During my search for a cool design for my lamp, I found this plastic ball that looks like one of those future tellers crystal balls, and I decided to used it in a mystical way. Since my idea became a mood ball, I thought it would be fun to have the mysterious ambient surrounding the future teller’s world, in this case, not future, but present.
I’ve completed the first pass of what seems to be a popular electronics self-education project: a home thermostat. I’ve already written about some of the software, and now I’d like to share some of the hardware details.
Use a ATTiny85 (can be ATTiny45, ATTiny44) to make an Arduino just for US3.00 and name it as Tiny Arduino.
Tiny Arduino have only eight pins as shown in figure above, Pin4 is ground (Gnd), Pin8 is 5V (Vcc), Pin1 is Reset, Pin2 and Pin3 originally used to connecting the Crystal. In order to utilize all the IO, the internal oscillator (RC Oscillator) is used to replace the external clock which require a crystal. Therefore the Tiny Arduino is now come with five IO. Below shows the Arduino IO functions.
1. There are five IO, each IO can be Input or Output 2. Among the five IO, two of the IO can perform as PWM 3. Among the five IO, three of the IO can perform as Analog Input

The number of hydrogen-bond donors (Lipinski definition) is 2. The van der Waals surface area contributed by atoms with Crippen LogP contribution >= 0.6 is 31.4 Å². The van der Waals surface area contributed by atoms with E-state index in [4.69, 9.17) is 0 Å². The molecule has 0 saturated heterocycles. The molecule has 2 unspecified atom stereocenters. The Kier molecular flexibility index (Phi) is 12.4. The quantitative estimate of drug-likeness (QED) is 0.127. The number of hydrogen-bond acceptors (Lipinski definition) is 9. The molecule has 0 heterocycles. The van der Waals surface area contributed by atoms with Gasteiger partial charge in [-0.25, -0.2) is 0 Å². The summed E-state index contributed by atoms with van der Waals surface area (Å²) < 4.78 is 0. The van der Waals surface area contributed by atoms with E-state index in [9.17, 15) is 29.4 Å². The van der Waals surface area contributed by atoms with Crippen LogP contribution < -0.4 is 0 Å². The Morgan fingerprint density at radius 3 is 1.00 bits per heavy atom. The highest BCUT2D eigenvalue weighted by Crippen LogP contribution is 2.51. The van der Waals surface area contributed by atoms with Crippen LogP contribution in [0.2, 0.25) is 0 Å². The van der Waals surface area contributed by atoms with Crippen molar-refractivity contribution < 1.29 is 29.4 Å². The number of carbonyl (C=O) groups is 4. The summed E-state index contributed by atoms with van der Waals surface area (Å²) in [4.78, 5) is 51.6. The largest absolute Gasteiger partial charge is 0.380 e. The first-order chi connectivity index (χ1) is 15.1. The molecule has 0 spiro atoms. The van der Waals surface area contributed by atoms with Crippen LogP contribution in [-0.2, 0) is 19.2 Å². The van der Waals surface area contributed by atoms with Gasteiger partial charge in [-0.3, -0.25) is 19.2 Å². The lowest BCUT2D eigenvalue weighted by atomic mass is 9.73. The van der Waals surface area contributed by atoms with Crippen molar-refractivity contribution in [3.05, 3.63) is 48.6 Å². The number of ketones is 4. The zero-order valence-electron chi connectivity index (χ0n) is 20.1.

I2C may require to extend the features of Tiny Arduino.
Recently, we scavenged an old Lego Mindstorms 1.5 set. It’s fully functional, but the RCX 1.5 Lego software is obsolete and does not run on recent Operating Systems. Besides, the brick has only few in/out ports: 3 inputs and 3 outputs. So, we decided to forget it and reuse Lego parts with an Arduino board.
It seems that you can’t visit to a microcontroller website without seeing a digital thermometer/hygrometer build of some kind. After all, it is pretty easy to build and at the same time quite useful as well. In this post, I will show you yet another thermometer/hygrometer build. But instead of using an LCD or 7 segment display for the output, I decided to go retro, using two “needles” to display the temperature and humidity readings instead.
Thoughts about MOSFET configurations for my new Arduino PWM Solar Charge Controller project. I've settled on an N-channel, high-side MOSFET configuration which is the same as the Arduino MPPT controller configuration - some nice synergy there!